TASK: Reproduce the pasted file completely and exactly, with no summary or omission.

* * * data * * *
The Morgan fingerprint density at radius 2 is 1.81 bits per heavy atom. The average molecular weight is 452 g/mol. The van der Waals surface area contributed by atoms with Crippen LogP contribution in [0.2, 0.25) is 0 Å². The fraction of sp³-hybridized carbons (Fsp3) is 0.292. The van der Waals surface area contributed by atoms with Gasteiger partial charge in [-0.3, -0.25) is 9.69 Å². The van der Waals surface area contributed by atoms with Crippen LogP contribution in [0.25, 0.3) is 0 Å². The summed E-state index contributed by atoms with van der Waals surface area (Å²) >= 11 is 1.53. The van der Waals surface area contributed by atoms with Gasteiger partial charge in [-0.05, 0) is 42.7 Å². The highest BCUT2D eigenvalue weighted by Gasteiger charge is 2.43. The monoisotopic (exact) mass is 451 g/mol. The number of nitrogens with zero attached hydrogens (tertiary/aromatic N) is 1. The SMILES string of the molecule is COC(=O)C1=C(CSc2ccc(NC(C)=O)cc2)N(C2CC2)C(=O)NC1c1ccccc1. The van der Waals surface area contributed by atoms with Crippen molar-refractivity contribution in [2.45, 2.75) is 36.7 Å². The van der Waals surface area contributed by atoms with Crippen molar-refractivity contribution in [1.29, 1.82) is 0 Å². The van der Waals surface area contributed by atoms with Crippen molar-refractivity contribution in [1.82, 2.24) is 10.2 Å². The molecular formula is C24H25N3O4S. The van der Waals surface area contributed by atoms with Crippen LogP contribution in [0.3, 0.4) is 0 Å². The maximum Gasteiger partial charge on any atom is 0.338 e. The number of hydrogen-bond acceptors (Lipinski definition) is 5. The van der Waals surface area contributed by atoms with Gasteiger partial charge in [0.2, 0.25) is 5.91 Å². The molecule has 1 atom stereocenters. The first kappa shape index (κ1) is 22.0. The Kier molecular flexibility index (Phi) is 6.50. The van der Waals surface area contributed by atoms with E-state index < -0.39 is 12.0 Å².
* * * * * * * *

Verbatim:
The Morgan fingerprint density at radius 2 is 1.81 bits per heavy atom. The average molecular weight is 452 g/mol. The van der Waals surface area contributed by atoms with Crippen LogP contribution in [0.2, 0.25) is 0 Å². The fraction of sp³-hybridized carbons (Fsp3) is 0.292. The van der Waals surface area contributed by atoms with Gasteiger partial charge in [-0.3, -0.25) is 9.69 Å². The van der Waals surface area contributed by atoms with Crippen LogP contribution in [0.25, 0.3) is 0 Å². The summed E-state index contributed by atoms with van der Waals surface area (Å²) >= 11 is 1.53. The van der Waals surface area contributed by atoms with Gasteiger partial charge in [-0.05, 0) is 42.7 Å². The highest BCUT2D eigenvalue weighted by Gasteiger charge is 2.43. The monoisotopic (exact) mass is 451 g/mol. The number of nitrogens with zero attached hydrogens (tertiary/aromatic N) is 1. The SMILES string of the molecule is COC(=O)C1=C(CSc2ccc(NC(C)=O)cc2)N(C2CC2)C(=O)NC1c1ccccc1. The van der Waals surface area contributed by atoms with Crippen molar-refractivity contribution in [2.45, 2.75) is 36.7 Å². The van der Waals surface area contributed by atoms with Crippen molar-refractivity contribution in [1.29, 1.82) is 0 Å². The van der Waals surface area contributed by atoms with Crippen molar-refractivity contribution in [1.82, 2.24) is 10.2 Å². The molecular formula is C24H25N3O4S. The van der Waals surface area contributed by atoms with Crippen LogP contribution in [0.3, 0.4) is 0 Å². The maximum Gasteiger partial charge on any atom is 0.338 e. The number of hydrogen-bond acceptors (Lipinski definition) is 5. The van der Waals surface area contributed by atoms with Gasteiger partial charge in [0.2, 0.25) is 5.91 Å². The molecule has 1 atom stereocenters. The first kappa shape index (κ1) is 22.0. The Kier molecular flexibility index (Phi) is 6.50. The van der Waals surface area contributed by atoms with E-state index < -0.39 is 12.0 Å².